First Peoples POV
T HIS SUMMER marks 150 years since Canada’s Confederation, but it also marks more than 400 years of colonization. Indigenous people continue to fight for the right to prosper through land claims, economic development opportunities and cultural revitalization. In many communities across Canada, that prosperity is coming in the form of renewable energy development.
I learned about the potential of renewable energy development in Indigenous communities, or “Aboriginal power,” through the 20/20 Catalyst program, a three-month course hosted by Lumos Energy that helps Indigenous communities launch clean energy projects.
To apply to the program, we had to pitch our own idea for a renewable energy project. I had been searching for a way to incorporate my education, skills and experience as an Indigenous woman into a business idea. I pitched the idea of creating a solar cooperative in Kahnawake, Que. That idea morphed into developing a renewable energy co-operative.
‘I realized that I can make a difference by finding ways to help my people…’
During the 20/20 Catalyst program, we learned about clean energy projects that were developed by Indigenous communities from across Canada, how they used the land they own to their communities’ benefit while having the power to determine their own future through economic independence. One of the best examples is the T’Sou-ke First Nation in B.C. This completely self-sufficient community generates enough power to sell back to the grid. They have a smoke house, a solar farm, a solar hot water system, an electric car charging station and a wasabi greenhouse. Their community was recognized as one of the most sustainable communities in Canada and created an ecotourism program that attracts tourists, schools and municipalities, generating more income. Their dream was based on the Seventh Generation concept, which means planning sustainably, incorporating traditional values and respecting the planet so that those living seven generations from now are as well off as we are today.
Projects such as this and the First Nation owned and led run-of-the-river hydro project in Dokis First Nation in Ontario are important to the health, livelihoods and prosperity of Indigenous communities across Canada. However, many Indigenous communities across Canada’s North rely on diesel generators for power, which can have significant consequences for their health, local economies and the climate in general. In Ontario, Indigenous communities such as Aamjiwnaang First Nation, Attawapiskat First Nation and Mikisew Cree First Nation are surrounded by toxic environments created by nearby manufacturing and resource extractive industries.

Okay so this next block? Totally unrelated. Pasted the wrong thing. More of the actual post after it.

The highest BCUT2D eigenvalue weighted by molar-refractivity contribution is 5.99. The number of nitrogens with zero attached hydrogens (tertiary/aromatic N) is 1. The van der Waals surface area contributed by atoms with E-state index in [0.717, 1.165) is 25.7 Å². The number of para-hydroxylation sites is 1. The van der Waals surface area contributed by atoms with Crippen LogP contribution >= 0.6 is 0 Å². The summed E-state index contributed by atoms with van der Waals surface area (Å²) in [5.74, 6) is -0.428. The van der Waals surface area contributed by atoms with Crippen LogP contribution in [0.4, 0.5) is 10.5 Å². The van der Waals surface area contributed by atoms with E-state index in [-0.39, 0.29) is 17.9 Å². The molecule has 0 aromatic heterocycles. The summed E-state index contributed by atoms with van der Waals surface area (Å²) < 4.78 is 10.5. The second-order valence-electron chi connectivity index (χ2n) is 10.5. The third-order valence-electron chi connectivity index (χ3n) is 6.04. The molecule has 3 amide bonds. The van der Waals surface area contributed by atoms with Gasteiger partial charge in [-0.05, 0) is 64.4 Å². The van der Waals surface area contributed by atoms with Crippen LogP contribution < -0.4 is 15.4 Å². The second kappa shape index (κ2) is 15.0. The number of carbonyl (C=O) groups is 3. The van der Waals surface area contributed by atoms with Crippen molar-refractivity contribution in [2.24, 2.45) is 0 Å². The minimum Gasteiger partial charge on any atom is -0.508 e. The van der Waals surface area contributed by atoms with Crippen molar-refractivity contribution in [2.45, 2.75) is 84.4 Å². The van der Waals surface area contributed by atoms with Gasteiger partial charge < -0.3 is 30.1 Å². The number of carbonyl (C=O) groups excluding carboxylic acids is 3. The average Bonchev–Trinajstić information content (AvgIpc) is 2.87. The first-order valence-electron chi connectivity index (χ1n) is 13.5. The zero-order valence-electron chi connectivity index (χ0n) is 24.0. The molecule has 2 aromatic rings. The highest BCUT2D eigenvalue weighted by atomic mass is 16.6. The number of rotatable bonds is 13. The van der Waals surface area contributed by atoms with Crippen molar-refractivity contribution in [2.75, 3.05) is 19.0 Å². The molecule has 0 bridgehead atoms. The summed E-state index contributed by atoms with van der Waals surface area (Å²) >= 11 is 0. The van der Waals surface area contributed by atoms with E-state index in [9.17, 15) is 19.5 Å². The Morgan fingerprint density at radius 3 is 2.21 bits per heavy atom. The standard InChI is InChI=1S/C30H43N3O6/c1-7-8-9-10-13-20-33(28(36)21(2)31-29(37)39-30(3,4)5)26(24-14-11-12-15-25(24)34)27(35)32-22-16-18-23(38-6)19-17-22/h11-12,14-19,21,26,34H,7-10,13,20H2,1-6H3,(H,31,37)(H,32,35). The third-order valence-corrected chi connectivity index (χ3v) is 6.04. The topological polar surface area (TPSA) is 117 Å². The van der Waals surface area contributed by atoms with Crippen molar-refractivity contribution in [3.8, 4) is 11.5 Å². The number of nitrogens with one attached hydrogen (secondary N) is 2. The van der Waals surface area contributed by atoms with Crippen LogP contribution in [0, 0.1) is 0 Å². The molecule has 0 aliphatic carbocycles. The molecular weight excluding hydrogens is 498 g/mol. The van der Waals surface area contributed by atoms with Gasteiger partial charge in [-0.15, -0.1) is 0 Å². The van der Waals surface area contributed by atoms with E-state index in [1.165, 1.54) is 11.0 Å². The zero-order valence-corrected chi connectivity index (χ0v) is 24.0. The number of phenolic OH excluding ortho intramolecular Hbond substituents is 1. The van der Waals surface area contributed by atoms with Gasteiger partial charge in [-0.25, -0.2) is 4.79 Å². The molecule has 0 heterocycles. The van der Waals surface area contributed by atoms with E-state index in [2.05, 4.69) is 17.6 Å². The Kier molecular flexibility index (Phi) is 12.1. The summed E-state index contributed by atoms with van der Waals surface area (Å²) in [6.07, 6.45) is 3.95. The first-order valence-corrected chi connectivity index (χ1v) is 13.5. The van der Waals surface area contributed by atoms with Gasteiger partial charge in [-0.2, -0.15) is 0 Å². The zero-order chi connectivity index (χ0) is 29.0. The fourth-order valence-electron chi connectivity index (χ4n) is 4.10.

These examples of environmental racism have left these once independent and self-sufficient communities incapable of supporting themselves or their families because the land, air and water that their livelihoods depended on is now polluted. Indigenous women and children are often at higher risk from these kinds of environmental hazards. The social and economic fallout of environmental degradation affects Indigenous women and children first, such as through the shift from now polluted traditional foods to unhealthy and expensive imported food in many communities. With limited or non-existent incomes, these communities become dependent on the government for assistance, and a cycle of poverty ensues.
Through the 20/20 Catalyst program, I realized I can make a difference by finding ways to help my people, in particular women, to become economically self-sufficient by encouraging them to create their own businesses based on their talents, knowledge and experience. With the right resources, Indigenous women can ensure a healthy community for the next seven generations that incorporates people, planet and profit. Clean energy projects are a way to help achieve this. Self-determination of our lands, sovereignty over our communities and support for our women will ensure the development of healthy, sustainable, self-sufficient Indigenous communities for years to come.